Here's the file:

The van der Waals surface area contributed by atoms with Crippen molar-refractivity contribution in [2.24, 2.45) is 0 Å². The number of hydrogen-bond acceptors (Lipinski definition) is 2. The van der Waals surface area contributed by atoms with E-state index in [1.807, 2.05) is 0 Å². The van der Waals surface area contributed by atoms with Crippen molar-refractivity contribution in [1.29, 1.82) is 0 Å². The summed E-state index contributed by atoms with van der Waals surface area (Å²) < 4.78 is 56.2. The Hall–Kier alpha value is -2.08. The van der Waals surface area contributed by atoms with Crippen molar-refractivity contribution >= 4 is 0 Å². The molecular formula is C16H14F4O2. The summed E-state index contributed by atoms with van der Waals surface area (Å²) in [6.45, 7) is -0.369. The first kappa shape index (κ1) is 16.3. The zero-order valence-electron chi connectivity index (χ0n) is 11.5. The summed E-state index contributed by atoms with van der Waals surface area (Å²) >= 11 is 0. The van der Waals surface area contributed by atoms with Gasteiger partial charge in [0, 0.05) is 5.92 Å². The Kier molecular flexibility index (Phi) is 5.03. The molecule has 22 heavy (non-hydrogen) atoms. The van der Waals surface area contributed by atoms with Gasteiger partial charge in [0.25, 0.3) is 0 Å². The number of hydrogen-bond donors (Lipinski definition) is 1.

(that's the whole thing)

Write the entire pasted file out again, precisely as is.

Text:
The van der Waals surface area contributed by atoms with Crippen molar-refractivity contribution in [2.24, 2.45) is 0 Å². The number of hydrogen-bond acceptors (Lipinski definition) is 2. The van der Waals surface area contributed by atoms with E-state index in [1.807, 2.05) is 0 Å². The van der Waals surface area contributed by atoms with Crippen molar-refractivity contribution in [1.29, 1.82) is 0 Å². The summed E-state index contributed by atoms with van der Waals surface area (Å²) < 4.78 is 56.2. The Hall–Kier alpha value is -2.08. The van der Waals surface area contributed by atoms with Crippen molar-refractivity contribution >= 4 is 0 Å². The molecular formula is C16H14F4O2. The summed E-state index contributed by atoms with van der Waals surface area (Å²) in [6.45, 7) is -0.369. The first kappa shape index (κ1) is 16.3. The zero-order valence-electron chi connectivity index (χ0n) is 11.5. The summed E-state index contributed by atoms with van der Waals surface area (Å²) >= 11 is 0. The van der Waals surface area contributed by atoms with Gasteiger partial charge in [0, 0.05) is 5.92 Å². The Kier molecular flexibility index (Phi) is 5.03. The molecule has 22 heavy (non-hydrogen) atoms. The van der Waals surface area contributed by atoms with Gasteiger partial charge in [0.25, 0.3) is 0 Å². The number of hydrogen-bond donors (Lipinski definition) is 1.